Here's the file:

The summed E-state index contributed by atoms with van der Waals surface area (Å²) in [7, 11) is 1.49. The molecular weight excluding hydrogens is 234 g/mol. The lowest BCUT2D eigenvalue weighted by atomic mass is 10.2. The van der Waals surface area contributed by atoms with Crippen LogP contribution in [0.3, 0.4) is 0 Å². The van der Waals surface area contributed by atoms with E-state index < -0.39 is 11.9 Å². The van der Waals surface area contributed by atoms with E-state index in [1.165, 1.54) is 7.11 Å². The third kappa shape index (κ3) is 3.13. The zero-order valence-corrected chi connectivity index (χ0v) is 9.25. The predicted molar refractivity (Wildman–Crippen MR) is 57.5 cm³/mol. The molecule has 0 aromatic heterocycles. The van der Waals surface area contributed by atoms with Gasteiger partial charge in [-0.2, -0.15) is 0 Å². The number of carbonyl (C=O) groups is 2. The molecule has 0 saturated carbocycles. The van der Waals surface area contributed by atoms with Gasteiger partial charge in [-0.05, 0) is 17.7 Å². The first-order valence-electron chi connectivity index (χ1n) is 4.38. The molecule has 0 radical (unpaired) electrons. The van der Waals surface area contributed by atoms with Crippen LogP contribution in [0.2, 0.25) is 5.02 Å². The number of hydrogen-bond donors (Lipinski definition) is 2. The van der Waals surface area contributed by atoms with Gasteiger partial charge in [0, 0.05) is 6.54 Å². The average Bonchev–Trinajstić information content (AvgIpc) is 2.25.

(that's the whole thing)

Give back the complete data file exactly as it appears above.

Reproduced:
The summed E-state index contributed by atoms with van der Waals surface area (Å²) in [7, 11) is 1.49. The molecular weight excluding hydrogens is 234 g/mol. The lowest BCUT2D eigenvalue weighted by atomic mass is 10.2. The van der Waals surface area contributed by atoms with Crippen LogP contribution in [0.3, 0.4) is 0 Å². The van der Waals surface area contributed by atoms with E-state index < -0.39 is 11.9 Å². The van der Waals surface area contributed by atoms with E-state index in [1.165, 1.54) is 7.11 Å². The third kappa shape index (κ3) is 3.13. The zero-order valence-corrected chi connectivity index (χ0v) is 9.25. The predicted molar refractivity (Wildman–Crippen MR) is 57.5 cm³/mol. The molecule has 0 aromatic heterocycles. The van der Waals surface area contributed by atoms with Gasteiger partial charge in [-0.2, -0.15) is 0 Å². The number of carbonyl (C=O) groups is 2. The molecule has 0 saturated carbocycles. The van der Waals surface area contributed by atoms with Gasteiger partial charge in [-0.05, 0) is 17.7 Å². The first-order valence-electron chi connectivity index (χ1n) is 4.38. The molecule has 0 radical (unpaired) electrons. The van der Waals surface area contributed by atoms with Crippen LogP contribution in [0.2, 0.25) is 5.02 Å². The number of hydrogen-bond donors (Lipinski definition) is 2. The van der Waals surface area contributed by atoms with Gasteiger partial charge in [0, 0.05) is 6.54 Å². The average Bonchev–Trinajstić information content (AvgIpc) is 2.25.